It’s a Mental Game

How to Get Better at CrossFit? It’s a Big Mental Game!

Often times our fears and insecurities don’t allow us to move forward and achieve our dreams.  “Think positive thoughts” is a common phrase we often tell ourselves or those around us.  Ultimately we have come to realize that more often than not,  positive thoughts lead to positive results.  This same concept holds true in your CrossFit training.  The following excerpt from Your Mental Game vs. The CrossFit Games has some very interesting ways of targeting your thoughts while faced with a challenge.

“Focusing on the wrong thing for five seconds could cause you to miss a PR in “Annie.”  Having negative thoughts right before you approach the rack may cause you to miss a jerk.  Spending energy thinking and reacting to uncontrollable factors will lead to major letdowns in your performance. Telling yourself you are tired will cause you to slow down.  Your thoughts and emotions will simply make or break your performance, regardless of your unbelievable physical capacity. You cannot be consistently successful in CrossFit with a poor mindset.

So, What Do I Really Need To Know To Lift More & Move Faster?

Start conditioning your mind. Train it, and continue to condition your mental game. Trying to quickly answer “how do I improve my mental game” is like trying to quickly explain “how do I get better at CrossFit?”But, here are five solid tips.

1. Realize every single competitor wishes he or she were more prepared, had just a bit more time to train weaknesses, or could be a little stronger. You are a work in progress and are simply seeing what you are capable of at this moment. You have trained hard and you are as prepared as you need to be to compete your best.

2. Create a ‘go to’ mantra. This is your thing, true to you, that will get you going when you’re flat out exhausted between reps or stuck at a movement. Keep it short and sweet.

3. Get in your zone; focus on your space and your bar. When it is go time, bring your focus to your movement, your steady breathing and your positive thoughts and mantras. Keep your stare intent and focused in your zone.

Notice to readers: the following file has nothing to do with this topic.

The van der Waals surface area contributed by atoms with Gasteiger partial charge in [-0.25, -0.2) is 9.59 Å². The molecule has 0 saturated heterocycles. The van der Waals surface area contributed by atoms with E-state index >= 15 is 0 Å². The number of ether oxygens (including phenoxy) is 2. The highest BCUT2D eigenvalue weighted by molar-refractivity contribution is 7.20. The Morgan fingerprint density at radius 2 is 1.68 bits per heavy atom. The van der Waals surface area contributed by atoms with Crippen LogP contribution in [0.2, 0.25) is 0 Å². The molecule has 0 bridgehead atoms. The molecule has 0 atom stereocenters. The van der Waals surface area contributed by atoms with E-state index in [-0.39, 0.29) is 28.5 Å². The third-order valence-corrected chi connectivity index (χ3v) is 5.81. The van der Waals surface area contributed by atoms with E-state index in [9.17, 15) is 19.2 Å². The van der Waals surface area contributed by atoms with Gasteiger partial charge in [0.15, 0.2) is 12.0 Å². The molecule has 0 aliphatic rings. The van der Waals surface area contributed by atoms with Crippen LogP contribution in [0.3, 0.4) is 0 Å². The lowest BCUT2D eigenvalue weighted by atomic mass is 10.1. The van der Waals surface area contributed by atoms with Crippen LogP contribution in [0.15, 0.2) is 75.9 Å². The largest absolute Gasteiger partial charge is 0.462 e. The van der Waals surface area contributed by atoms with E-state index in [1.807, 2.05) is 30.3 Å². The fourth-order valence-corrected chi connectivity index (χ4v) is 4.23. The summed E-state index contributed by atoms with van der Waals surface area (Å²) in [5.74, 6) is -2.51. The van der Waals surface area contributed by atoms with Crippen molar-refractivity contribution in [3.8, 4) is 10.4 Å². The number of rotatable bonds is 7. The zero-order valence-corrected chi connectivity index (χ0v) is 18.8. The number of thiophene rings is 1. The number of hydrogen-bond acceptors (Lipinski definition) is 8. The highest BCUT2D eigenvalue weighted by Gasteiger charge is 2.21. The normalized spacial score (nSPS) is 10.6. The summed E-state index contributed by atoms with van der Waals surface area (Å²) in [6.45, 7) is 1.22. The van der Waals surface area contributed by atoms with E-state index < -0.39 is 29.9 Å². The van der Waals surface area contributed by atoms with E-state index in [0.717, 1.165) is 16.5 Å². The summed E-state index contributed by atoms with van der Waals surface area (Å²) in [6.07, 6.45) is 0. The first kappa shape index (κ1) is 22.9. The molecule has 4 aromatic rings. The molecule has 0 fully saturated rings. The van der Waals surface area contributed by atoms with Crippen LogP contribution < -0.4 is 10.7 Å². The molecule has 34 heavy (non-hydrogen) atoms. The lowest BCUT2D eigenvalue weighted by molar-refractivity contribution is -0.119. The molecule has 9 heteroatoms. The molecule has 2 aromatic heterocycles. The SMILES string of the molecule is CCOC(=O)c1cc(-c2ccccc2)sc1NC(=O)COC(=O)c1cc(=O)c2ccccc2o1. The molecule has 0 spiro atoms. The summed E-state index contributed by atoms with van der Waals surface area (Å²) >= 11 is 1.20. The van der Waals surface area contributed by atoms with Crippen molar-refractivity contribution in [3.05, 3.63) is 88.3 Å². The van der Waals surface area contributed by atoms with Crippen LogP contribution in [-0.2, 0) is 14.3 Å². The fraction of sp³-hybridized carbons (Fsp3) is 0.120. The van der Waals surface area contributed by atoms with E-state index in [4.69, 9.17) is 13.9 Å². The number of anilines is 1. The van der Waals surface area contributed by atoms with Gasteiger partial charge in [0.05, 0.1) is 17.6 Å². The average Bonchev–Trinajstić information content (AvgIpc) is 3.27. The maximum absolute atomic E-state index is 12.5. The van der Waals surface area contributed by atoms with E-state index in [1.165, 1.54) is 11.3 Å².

4. Negativity kills. Listen to what you are saying about the workouts, your coaches, competitors, and how HQ runs the event. Negative talk gets you nowhere and has a detrimental “carryover effect” to your actual performance. Try doing a max L- Sit telling yourself that you suck, you are weak, and you can’t do it anymore because it’s too hard (repeat that over and over in your head). Try again saying “strong as hell, nothing can stop me, this is easy.” You choose your words, vocally and internally. Choose positive ones.

5. Break your reps and sets down. Before an event, think and visualize through the entire workout and each movement completely. During the workout, take it set by set, tell yourself, “just three more” or “one minute of work.” Break down long AMRAPS and lots of reps into shorter (or smaller) portions. You can always get yourself to do two of anything. Don’t think about all aspects of the workout you still have to complete.”

So bring on the positive thoughts and tackle those WODs!

Wednesday’s Skills

1 rounds for max weight of the following complex:

5 deadlifts
5 hang cleans
5 thrusters
5 push jerks

No setting the bar down.

Workout of the Day (WOD):

6 rounds for time of:
5 deadlifts (115# for men/78# for women)
5 hang cleans
5 thrusters
5 push jerks

Beginner’s Skill

1 press + 5 push presses
5 sets, increasing in weight

5 rounds for time of:

200 meter run
5 dumbbell front squats
10 dumbbell push presses

Power Hour

5 rounds for max load of:

5 deadlifts
5 hang cleans
5 thrusters
5 push jerks

Rest as needed between rounds

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